Marketing channels beyond online

Aside from online marketing, the offline world plays a big part in its strategy. More than 50% of Sociolla buyers come from Java, followed by Sumatra (15%), and Sulawesi (5%).

To reach these markets, the company has hosted numerous activities such as Sociolla Soirée with the country’s top beauty bloggers/influencers, secret customer getaways, and organizing pop-up stores to try product samples.

indonesian beauty sociolla

Source: Behance

The company also participated in Femme Expo, the biggest Women Expo in East of Indonesia, by opening its own beauty section named ‘Sociolla Beauty Week’ and bringing portfolio brands from Jakarta to showcase products at the expo to 39,000 attendees.

A pretty bright future

The company recently raised an undisclosed Series B from Istyle, the Tokyo-based internet company with @Cosme, the largest cosmetics and beauty product community website in Japan, under its belt. In light of its second anniversary, Sociolla is using the money to improve Sociolla Box — a subscription model it launched last year as one of its marketing initiatives.

They currently have around 370 individuals registered for the service who will receive a monthly beauty package filled with 4-5 beauty products chosen by Sociolla. The ability for customers to customize the beauty box is in the works.

indonesian beauty sociolla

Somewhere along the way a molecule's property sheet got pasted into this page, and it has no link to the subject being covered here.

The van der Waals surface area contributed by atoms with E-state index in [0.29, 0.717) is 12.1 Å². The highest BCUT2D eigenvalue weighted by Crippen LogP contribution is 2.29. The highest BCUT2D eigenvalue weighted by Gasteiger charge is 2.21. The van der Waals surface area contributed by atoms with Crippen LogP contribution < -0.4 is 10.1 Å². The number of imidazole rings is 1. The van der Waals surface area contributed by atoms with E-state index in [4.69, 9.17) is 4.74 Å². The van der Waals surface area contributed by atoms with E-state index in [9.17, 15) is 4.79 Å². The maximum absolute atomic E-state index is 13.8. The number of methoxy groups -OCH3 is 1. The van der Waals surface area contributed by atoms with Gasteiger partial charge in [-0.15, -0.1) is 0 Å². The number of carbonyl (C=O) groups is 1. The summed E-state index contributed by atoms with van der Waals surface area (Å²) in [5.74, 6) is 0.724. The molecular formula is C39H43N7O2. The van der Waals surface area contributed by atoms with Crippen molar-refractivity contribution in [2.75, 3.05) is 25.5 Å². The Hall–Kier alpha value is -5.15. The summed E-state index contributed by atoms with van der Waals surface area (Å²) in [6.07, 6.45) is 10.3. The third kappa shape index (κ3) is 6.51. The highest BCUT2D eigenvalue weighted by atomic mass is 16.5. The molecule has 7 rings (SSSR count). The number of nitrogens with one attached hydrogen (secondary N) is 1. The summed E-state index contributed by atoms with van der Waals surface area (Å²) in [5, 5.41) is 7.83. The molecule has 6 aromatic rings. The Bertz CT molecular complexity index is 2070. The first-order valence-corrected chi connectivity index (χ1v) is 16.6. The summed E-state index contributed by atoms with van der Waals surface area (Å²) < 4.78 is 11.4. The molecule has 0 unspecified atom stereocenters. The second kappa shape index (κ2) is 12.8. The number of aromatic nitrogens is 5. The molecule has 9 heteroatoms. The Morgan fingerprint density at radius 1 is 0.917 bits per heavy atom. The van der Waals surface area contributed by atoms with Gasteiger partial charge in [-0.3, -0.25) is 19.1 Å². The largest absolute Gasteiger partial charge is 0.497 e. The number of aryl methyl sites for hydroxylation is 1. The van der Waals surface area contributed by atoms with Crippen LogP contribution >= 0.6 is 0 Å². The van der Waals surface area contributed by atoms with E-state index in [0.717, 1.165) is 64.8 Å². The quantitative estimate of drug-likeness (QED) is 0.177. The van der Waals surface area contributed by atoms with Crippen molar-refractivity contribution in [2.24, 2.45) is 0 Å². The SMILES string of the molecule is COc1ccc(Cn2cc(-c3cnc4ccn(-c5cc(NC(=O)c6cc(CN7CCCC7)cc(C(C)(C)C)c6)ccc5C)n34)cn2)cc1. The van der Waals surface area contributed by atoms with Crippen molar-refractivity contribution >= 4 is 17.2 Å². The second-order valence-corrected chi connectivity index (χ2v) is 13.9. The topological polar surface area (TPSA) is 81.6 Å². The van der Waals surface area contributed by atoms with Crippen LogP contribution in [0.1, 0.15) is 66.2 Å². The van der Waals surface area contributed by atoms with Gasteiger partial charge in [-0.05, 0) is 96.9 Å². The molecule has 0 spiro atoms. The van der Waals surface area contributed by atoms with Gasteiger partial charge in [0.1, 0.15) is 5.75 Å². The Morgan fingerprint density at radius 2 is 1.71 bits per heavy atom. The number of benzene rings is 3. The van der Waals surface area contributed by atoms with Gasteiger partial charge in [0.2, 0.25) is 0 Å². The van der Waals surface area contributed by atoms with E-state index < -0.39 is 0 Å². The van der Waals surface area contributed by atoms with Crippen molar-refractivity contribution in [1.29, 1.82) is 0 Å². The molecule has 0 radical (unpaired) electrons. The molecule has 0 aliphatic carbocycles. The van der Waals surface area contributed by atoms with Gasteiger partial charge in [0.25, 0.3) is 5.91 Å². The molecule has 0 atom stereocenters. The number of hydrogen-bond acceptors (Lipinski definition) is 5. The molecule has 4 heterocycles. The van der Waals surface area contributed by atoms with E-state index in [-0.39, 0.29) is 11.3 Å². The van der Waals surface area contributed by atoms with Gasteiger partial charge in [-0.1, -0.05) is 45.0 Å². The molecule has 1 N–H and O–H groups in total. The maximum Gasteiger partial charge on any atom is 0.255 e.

To further cement its standing as a beauty ecosystem and improve user experience, the founders have also built Sociovit, ecommerce for healthy lifestyle products such as vitamins, fitness supplements, wellness products, etc.

indonesian beauty sociolla

“Customer feedback is the company’s main inspiration for every new product we develop,” says Chrisanti.

The dedication to its users and emphasis on localization is propelling Sociolla well on its way to becoming the online beauty destination in Indonesia.

indonesian beauty sociolla

Sociolla founders. Left to right: Christopher Madiam, Chrisanti Indiana, and John Rasjid at Sociolla’s pop-store in Bandung

BY: RARA KINASIH

Here’s what you should know today.

1. Sun Life Financial acquires 25% of Vietnam-based digital bank Timo

Canada’s Sun Life Financial has acquired  25% equity of Crescent Asia Limited, the holding company of Global Online Financial Solutions, which operates Vietnam’s first digital bank Timo.

The partnership will be implemented directly through the insurer’s Vietnam-based unit.

Partnership with Sun Life Vietnam will let Timo offer life and health insurance products to its members.